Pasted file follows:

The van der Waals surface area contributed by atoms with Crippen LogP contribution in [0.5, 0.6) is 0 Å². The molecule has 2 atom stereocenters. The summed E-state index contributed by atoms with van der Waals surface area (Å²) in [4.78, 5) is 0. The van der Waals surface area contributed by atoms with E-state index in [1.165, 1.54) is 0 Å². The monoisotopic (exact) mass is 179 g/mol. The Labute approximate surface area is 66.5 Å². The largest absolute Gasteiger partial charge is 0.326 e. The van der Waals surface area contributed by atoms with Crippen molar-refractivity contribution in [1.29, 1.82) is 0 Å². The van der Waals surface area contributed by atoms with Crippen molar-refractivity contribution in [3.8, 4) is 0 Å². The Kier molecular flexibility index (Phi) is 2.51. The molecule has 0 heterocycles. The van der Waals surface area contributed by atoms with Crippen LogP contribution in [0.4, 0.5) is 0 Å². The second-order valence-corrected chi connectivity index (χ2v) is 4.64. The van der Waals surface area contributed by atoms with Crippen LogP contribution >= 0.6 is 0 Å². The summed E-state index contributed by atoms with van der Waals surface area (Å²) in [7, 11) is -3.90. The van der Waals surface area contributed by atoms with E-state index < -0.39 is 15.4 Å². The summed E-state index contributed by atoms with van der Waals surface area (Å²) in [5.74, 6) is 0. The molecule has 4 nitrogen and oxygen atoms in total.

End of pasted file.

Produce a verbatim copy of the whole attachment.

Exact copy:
The van der Waals surface area contributed by atoms with Crippen LogP contribution in [0.5, 0.6) is 0 Å². The molecule has 2 atom stereocenters. The summed E-state index contributed by atoms with van der Waals surface area (Å²) in [4.78, 5) is 0. The van der Waals surface area contributed by atoms with E-state index in [1.165, 1.54) is 0 Å². The monoisotopic (exact) mass is 179 g/mol. The Labute approximate surface area is 66.5 Å². The largest absolute Gasteiger partial charge is 0.326 e. The van der Waals surface area contributed by atoms with Crippen molar-refractivity contribution in [1.29, 1.82) is 0 Å². The van der Waals surface area contributed by atoms with Crippen molar-refractivity contribution in [3.8, 4) is 0 Å². The Kier molecular flexibility index (Phi) is 2.51. The molecule has 0 heterocycles. The van der Waals surface area contributed by atoms with Crippen LogP contribution in [0.4, 0.5) is 0 Å². The second-order valence-corrected chi connectivity index (χ2v) is 4.64. The van der Waals surface area contributed by atoms with Crippen LogP contribution >= 0.6 is 0 Å². The summed E-state index contributed by atoms with van der Waals surface area (Å²) in [7, 11) is -3.90. The van der Waals surface area contributed by atoms with E-state index < -0.39 is 15.4 Å². The summed E-state index contributed by atoms with van der Waals surface area (Å²) in [5.74, 6) is 0. The molecule has 4 nitrogen and oxygen atoms in total.